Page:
I read The Coincidence of Callie and Kayden back in late December 2012 and loved it. Yes, it wasn’t without its flaws, mainly little typos and such, but the story swept me so much, I decided to give it a 4.5 star rating, despite of the horrible cliffhanger ending.
And then I found out the next installment was due February 2014. Can we say mad? I was very mad. For me, reading is probably my number 1 hobby and I don’t like it when I’m so invested in a story and it ends the way Coincidence did, only to find out I’ll know what happens next more than a year later. It felt like a publicity trick. A bad one. Then, a couple of months ago came the news that the publishing date for Redemption was been changed for fall, and a few weeks ago, another update that it will be out early August.
I was happy. I thought that even with the whiplash of all the date changes, I’ll get the resolution I was waiting for.
The Redemption of Callie and Kayden picks up right after Kayden is found on the floor bleeding to death after having been stabbed by his father. I believe I was pissed off right off the bat with this one, but only because there are some characters that are just horrible. Horrible people, parents, friends. But there is a way to deal with those, too. Callie chose to deal with her infuriating mother by avoiding her, mostly. She closed herself off and only dealt with Seth, her best friend, and slowly got closer to Luke, Kayden’s best friend from childhood. Kayden, on his part, was hospitalized and after waking up, accused of self mutilation and attempted suicide. Hmm… nice work, mom. That’s one show of support.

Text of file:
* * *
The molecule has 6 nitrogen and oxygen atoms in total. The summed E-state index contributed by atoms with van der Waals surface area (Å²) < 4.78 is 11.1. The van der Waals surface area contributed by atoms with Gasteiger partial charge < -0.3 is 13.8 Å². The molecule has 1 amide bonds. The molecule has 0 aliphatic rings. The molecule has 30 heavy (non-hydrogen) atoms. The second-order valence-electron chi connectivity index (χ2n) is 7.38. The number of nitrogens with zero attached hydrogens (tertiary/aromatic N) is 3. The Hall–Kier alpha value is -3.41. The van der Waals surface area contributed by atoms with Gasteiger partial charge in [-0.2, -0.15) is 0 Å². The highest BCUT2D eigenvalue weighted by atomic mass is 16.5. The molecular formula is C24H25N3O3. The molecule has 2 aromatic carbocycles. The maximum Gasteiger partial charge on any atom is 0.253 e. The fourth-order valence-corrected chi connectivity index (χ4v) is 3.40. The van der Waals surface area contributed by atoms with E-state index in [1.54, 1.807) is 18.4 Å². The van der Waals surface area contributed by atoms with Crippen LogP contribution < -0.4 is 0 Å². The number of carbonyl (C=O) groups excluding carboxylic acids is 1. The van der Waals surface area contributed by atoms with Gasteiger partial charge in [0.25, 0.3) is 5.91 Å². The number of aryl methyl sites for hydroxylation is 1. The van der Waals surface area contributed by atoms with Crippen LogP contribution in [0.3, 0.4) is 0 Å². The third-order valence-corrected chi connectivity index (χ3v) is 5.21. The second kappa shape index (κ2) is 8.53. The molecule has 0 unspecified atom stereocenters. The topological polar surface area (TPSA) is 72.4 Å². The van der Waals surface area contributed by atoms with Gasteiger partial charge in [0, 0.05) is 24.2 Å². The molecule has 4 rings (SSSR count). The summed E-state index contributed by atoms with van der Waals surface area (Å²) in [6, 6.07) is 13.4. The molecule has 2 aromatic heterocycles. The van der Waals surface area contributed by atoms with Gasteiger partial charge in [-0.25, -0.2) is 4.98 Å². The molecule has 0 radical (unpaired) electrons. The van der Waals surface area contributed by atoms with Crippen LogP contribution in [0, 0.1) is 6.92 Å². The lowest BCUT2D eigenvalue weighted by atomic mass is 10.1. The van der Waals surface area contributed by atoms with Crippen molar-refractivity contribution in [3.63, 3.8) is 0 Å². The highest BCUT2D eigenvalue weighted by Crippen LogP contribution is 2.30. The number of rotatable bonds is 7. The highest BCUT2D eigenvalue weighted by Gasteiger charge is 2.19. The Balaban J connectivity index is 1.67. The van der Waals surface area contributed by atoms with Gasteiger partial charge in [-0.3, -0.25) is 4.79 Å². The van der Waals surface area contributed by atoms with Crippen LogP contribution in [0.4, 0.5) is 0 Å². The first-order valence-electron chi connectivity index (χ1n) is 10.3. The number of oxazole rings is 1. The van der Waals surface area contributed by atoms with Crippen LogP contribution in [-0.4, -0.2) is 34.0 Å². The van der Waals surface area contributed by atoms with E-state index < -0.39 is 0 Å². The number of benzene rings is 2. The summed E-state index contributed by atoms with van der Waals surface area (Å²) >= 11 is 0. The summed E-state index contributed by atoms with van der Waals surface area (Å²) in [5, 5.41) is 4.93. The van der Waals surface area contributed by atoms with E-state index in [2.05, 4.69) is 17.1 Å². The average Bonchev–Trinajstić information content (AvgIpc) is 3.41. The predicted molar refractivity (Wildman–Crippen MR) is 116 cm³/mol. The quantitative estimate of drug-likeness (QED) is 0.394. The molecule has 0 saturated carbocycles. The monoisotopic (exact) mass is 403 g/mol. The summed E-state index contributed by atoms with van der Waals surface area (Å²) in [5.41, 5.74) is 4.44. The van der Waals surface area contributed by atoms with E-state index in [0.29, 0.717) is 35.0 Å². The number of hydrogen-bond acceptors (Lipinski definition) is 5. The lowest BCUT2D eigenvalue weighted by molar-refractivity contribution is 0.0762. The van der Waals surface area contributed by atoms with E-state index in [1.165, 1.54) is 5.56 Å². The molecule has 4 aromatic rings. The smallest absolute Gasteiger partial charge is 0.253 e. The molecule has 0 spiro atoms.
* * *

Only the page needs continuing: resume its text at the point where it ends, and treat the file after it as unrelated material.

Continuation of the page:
Redemption deals with Callie and Kayden dealing with their demons. Dealing with their families, friends and each other.
Callie to me seemed the stronger of the two. Maybe because living with her trauma for many years, and not having to experience it, physically, again and again, made it different than continuously being abused like Kayden was by his father. She pushes him to realize his feelings, his self worth and by doing so, she realizes some things about herself.
Then we have Seth. Seth in my opinion saved this book. He was the happy-go-lucky voice of reason in Callie’s life. He supported her, no questions asked. He loved her and saw her sorrow and her needs and was there to guide her to understand what she must to in order to heal, both her and Kayden.
I feel like Jessica Sorensen wrote a beautiful, traumatic and very sad story. It was mostly expected, but the gradual progression of the entire story (both Coincidence and Redemption) was done in a realistic way. However, I think it should have been proof read a few more times. The book is littered with typos and a homophone issue or two.
Another issue that I think was problematic is that by the time this book came out, and yes, 8 months between publications, when the story is so intense and is broken up in a life and death issue type cliffhanger – that’s just bad. I felt like I read it only to receive a resolution for the messed up situation, and not much more. Which makes me sad.
I think if a reader overlooks the editing issues, reading both books in succession will be a better experience. I would definitely recommend it that way.